For many reasons including the need to control their brands, franchisors exert considerable control over franchisees’ businesses. Usually, that control is explicitly authorized by the franchise agreement. Sometimes, however, franchisors make demands beyond their strict rights under the franchise agreements. Franchisees may feel pressured to accede to these demands because their livelihoods depend on cooperating with their franchisors. In some circumstances, this can amount to economic duress, justifying franchisees’ refusals to comply. This article summarizes the test for economic duress, how it has been applied in the franchise context, what questions remain unresolved, and some takeaways.
The Test for Economic Duress
Economic duress, also known as lawful act duress, can be raised as a defence to a claim for breach of contract. This doctrine recognizes that, where one party extracted a promise via a “coercion of the will”, the other party did not truly consent. Thus, it has no obligation to perform.
To establish economic duress, a party must show that:
- The other party applied illegitimate pressure; and
- It was in a position where it had “no realistic alternative but to submit”.
(1) Illegitimate Pressure
The doctrine of economic duress does not prohibit exploiting terms of an existing agreement to pressure a party into making concessions. This is normal and acceptable commercial pressure, which courts have regularly accepted. For instance:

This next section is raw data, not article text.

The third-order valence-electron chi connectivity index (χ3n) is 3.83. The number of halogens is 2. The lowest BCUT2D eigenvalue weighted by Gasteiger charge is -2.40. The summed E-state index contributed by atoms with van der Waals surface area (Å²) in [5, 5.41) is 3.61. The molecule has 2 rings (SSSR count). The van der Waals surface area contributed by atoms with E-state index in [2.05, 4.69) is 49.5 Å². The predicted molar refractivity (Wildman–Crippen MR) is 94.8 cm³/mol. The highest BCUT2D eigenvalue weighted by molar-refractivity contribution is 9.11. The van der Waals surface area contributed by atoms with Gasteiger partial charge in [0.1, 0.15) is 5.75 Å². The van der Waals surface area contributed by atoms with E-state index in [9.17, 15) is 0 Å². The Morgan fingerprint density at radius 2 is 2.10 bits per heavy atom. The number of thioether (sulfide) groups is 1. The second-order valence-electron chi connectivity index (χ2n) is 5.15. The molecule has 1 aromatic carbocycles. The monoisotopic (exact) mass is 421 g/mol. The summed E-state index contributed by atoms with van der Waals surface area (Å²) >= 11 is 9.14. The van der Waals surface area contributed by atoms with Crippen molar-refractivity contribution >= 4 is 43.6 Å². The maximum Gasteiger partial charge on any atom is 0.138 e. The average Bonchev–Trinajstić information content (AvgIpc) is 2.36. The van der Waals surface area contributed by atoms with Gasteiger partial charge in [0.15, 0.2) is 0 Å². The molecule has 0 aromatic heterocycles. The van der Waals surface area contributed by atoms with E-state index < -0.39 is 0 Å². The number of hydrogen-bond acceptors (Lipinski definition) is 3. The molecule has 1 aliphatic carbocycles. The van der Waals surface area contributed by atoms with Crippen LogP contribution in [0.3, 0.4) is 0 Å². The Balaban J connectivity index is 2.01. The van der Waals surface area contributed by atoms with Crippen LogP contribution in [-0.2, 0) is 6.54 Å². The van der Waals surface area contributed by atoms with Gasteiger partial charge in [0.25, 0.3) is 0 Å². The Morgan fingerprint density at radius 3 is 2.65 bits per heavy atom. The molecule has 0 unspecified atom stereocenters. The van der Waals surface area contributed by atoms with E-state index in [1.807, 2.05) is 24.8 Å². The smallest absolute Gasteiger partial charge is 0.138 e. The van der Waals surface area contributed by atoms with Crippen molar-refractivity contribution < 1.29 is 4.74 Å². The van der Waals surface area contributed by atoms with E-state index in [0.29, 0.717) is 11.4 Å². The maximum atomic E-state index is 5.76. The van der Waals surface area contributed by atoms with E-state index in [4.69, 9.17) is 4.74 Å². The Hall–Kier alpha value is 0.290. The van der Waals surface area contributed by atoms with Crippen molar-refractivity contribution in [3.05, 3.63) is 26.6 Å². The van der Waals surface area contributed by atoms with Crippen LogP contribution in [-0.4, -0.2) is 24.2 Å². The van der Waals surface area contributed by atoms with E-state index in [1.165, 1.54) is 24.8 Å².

- It is legitimate to insist on performance of any terms of a franchise agreement, even if those terms are “onerous”;
- It is legitimate to threaten to terminate a franchise agreement where the franchisee breached the agreement and the franchisor has a right to terminate for that breach; and
- It is legitimate to threaten to refuse to renew an agreement at the end of its term if the other party has no right to extend it.
On the other hand, it is illegitimate to refuse (or threaten to refuse) to perform obligations already incurred to pressure a party into making concessions. For instance:
- It is illegitimate to threaten to refuse to perform terms of an agreement unless the other party provides additional consideration, i.e. demanding to re-write the contract;
- It is illegitimate to threaten to terminate a franchise agreement unless the franchisee pays a fee not listed in the franchise agreement;
- It is illegitimate to threaten to terminate a franchise agreement unless the franchisee makes a staffing change not required under the franchise agreement; and
- In a related context, it could be illegitimate for a landlord, whose non-compliance with the building code caused a flood, to refuse to provide a rent reduction unless the franchisee releases it from claims related to the flood.
The key principle from all of these cases is that using an imbalance in bargaining power is entirely legitimate, but creating an imbalance in bargaining power by one’s own breach is not. As phrased in PIAC, a recent case by the United Kingdom Supreme Court, it is not acceptable to “directly maneuver the claimant into a position of vulnerability”.
(2) Coercion of the Will
In assessing the impact on the party complaining about the duress, the court considers four factors:
- Whether that party protested at the time;
- Whether that party had an alternative available;